I really was reticent to write this article. There are, after all, many more important topics. Indeed, it could be argued that most topics are more important.
I confess: I am a grammar cop.
On too many occasions, I find myself cringing when I read something where the grammar is obviously bad.
Certainly, I could offer an article of greater import. Like something on soteriology. Or ecclesiology. Even eschatology.
What kind of nerd writes about grammar?
I do. I am indeed a grammar cop.
My concern, I guess, is one of trajectory. From my experiential perspective, writing skills are diminishing. Is it possible that we are directionally headed toward unintelligible written communication? I have read papers, manuscripts, emails, and memos where I had great difficulty understanding the author’s intent. I have seen PowerPoint and other presentations that left me more confused than not.
On a more important note, are we not told to do all things for the glory of God? (1 Corinthians 10:31). Or am I stretching the text a bit for my own argument?
The Specific Issues
Okay, I’ve made enough prefatory comments. You are either with me or not by this point. What, then, are some of the more common grammatical errors I’ve noticed in written documents? My list is not exhaustive, but allow me to note a few.
· Random capitalization. I have an email that I’ve saved for a few weeks. It illustrates my concern: “The Meeting will be held in the Sanctuary at 7:00 PM on Saturday. All Concerned people are encouraged to attend.” So why is “Meeting” capitalized? Or “Sanctuary”? Or “Concerned”? There are no rules of capitalization that apply to those words. The upper case letter was applied just because someone thought it looked right.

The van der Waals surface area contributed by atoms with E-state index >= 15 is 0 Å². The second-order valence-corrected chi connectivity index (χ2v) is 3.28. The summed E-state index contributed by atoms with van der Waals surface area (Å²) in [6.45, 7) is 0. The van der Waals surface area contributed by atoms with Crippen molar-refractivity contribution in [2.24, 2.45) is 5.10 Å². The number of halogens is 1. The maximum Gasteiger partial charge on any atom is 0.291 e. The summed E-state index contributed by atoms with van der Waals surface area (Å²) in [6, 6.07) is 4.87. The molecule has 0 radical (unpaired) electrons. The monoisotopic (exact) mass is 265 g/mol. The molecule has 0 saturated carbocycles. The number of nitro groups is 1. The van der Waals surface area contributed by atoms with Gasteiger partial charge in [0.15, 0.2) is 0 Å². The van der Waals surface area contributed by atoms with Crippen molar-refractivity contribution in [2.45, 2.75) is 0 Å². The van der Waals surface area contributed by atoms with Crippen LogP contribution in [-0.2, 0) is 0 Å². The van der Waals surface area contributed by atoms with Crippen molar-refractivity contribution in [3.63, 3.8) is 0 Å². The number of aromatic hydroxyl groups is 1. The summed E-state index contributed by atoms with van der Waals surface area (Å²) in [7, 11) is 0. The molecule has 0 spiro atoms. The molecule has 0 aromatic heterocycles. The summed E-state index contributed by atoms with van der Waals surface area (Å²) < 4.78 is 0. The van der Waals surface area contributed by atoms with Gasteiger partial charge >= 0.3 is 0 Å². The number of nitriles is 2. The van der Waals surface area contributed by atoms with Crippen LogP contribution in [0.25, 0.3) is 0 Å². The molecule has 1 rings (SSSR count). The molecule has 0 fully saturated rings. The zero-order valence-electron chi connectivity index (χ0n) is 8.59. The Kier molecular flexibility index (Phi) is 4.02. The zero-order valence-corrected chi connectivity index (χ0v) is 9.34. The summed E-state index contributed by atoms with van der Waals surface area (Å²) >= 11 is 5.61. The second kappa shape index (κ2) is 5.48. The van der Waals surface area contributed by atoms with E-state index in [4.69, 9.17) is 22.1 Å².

· It’s and Its. It’s is a contraction. It means “it is” or “it has.” Its is a possessive pronoun meaning “of it” or “belonging to it.” Too many times I see both of those words used incorrectly. And there is absolutely, positively, no such word as its’.
· The reflexive pronoun. Those pronouns that have the suffix “self” are meant to reflect off another pronoun and not stand alone. You do not say: “The team included Judy, Mike, and myself.” Instead say, “The team included Judy, Mike, and me." It is correct to say “I will go to the game myself” since “myself” reflects off the pronoun “I.”
· Your and you’re. Your is a possessive pronoun. You’re is a contraction that means “you are.”
· There and their. There has many usages. The more common usages include a reference to a place (We need to go there), or as a pronoun (There is no hope in this situation). Their is a possessive pronoun (I lifted their luggage).
· Dangling participle. This error seems to be one of the more egregious writing errors. Here is an example: “After rotting in the basement for several weeks, my brother threw away the apples.” According to the sentence structure, my brother has been rotting in the basement for several weeks. Pretty gross. “My brother” is incorrectly connected to the participle phrase, so the intended subject (apples) is not clear.
· Incorrect word. Sometimes we simply use the wrong word because it sounds like it belongs in the sentence, or because it sounds similar to the correct word. I recently received an email that included the following sentence: “We are dealing with a reputed company.” The author of the email was obviously referring to a “reputable company.”
The Importance of Communication
Clear communication is important. Clear written communication is important. How we speak and write says much about us.
The trend in clear written communication seems to be deteriorating.
Be careful about how you speak. Be careful about how you write.
You never know when a grammar cop may be following your words.